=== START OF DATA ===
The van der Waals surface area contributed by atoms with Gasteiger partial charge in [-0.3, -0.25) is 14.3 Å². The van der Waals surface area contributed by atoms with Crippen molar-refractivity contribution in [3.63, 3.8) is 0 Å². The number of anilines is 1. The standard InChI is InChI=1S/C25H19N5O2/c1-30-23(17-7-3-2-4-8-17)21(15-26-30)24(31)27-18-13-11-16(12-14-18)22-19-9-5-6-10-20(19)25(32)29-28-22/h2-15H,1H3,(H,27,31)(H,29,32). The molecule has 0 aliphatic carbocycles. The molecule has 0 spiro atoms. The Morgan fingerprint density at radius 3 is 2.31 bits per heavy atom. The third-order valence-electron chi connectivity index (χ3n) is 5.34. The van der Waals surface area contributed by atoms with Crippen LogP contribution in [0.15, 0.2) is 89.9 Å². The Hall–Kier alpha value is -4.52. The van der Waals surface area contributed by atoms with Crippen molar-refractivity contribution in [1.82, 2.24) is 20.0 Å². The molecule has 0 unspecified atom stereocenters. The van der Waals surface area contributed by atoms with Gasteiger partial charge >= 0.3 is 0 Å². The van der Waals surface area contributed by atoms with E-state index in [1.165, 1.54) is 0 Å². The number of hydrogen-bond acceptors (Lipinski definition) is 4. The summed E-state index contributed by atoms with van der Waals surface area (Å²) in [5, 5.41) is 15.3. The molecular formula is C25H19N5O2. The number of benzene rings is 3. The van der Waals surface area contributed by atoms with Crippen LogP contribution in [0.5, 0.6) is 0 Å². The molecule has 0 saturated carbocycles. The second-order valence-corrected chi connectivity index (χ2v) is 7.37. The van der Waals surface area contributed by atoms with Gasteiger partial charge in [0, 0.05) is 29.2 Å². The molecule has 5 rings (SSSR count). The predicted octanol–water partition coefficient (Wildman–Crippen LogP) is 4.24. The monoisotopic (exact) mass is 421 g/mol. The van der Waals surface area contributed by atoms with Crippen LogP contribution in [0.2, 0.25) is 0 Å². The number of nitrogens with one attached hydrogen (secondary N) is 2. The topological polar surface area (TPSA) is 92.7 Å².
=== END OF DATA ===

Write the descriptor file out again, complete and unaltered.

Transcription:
The van der Waals surface area contributed by atoms with Gasteiger partial charge in [-0.3, -0.25) is 14.3 Å². The van der Waals surface area contributed by atoms with Crippen molar-refractivity contribution in [3.63, 3.8) is 0 Å². The number of anilines is 1. The standard InChI is InChI=1S/C25H19N5O2/c1-30-23(17-7-3-2-4-8-17)21(15-26-30)24(31)27-18-13-11-16(12-14-18)22-19-9-5-6-10-20(19)25(32)29-28-22/h2-15H,1H3,(H,27,31)(H,29,32). The molecule has 0 aliphatic carbocycles. The molecule has 0 spiro atoms. The Morgan fingerprint density at radius 3 is 2.31 bits per heavy atom. The third-order valence-electron chi connectivity index (χ3n) is 5.34. The van der Waals surface area contributed by atoms with Crippen LogP contribution in [0.15, 0.2) is 89.9 Å². The Hall–Kier alpha value is -4.52. The van der Waals surface area contributed by atoms with Crippen molar-refractivity contribution in [1.82, 2.24) is 20.0 Å². The molecule has 0 unspecified atom stereocenters. The van der Waals surface area contributed by atoms with Gasteiger partial charge >= 0.3 is 0 Å². The van der Waals surface area contributed by atoms with E-state index in [1.165, 1.54) is 0 Å². The number of hydrogen-bond acceptors (Lipinski definition) is 4. The summed E-state index contributed by atoms with van der Waals surface area (Å²) in [5, 5.41) is 15.3. The molecular formula is C25H19N5O2. The number of benzene rings is 3. The van der Waals surface area contributed by atoms with Crippen LogP contribution in [0.5, 0.6) is 0 Å². The molecule has 0 saturated carbocycles. The second-order valence-corrected chi connectivity index (χ2v) is 7.37. The van der Waals surface area contributed by atoms with Gasteiger partial charge in [0, 0.05) is 29.2 Å². The molecule has 5 rings (SSSR count). The predicted octanol–water partition coefficient (Wildman–Crippen LogP) is 4.24. The monoisotopic (exact) mass is 421 g/mol. The van der Waals surface area contributed by atoms with Crippen LogP contribution in [0.2, 0.25) is 0 Å². The number of nitrogens with one attached hydrogen (secondary N) is 2. The topological polar surface area (TPSA) is 92.7 Å².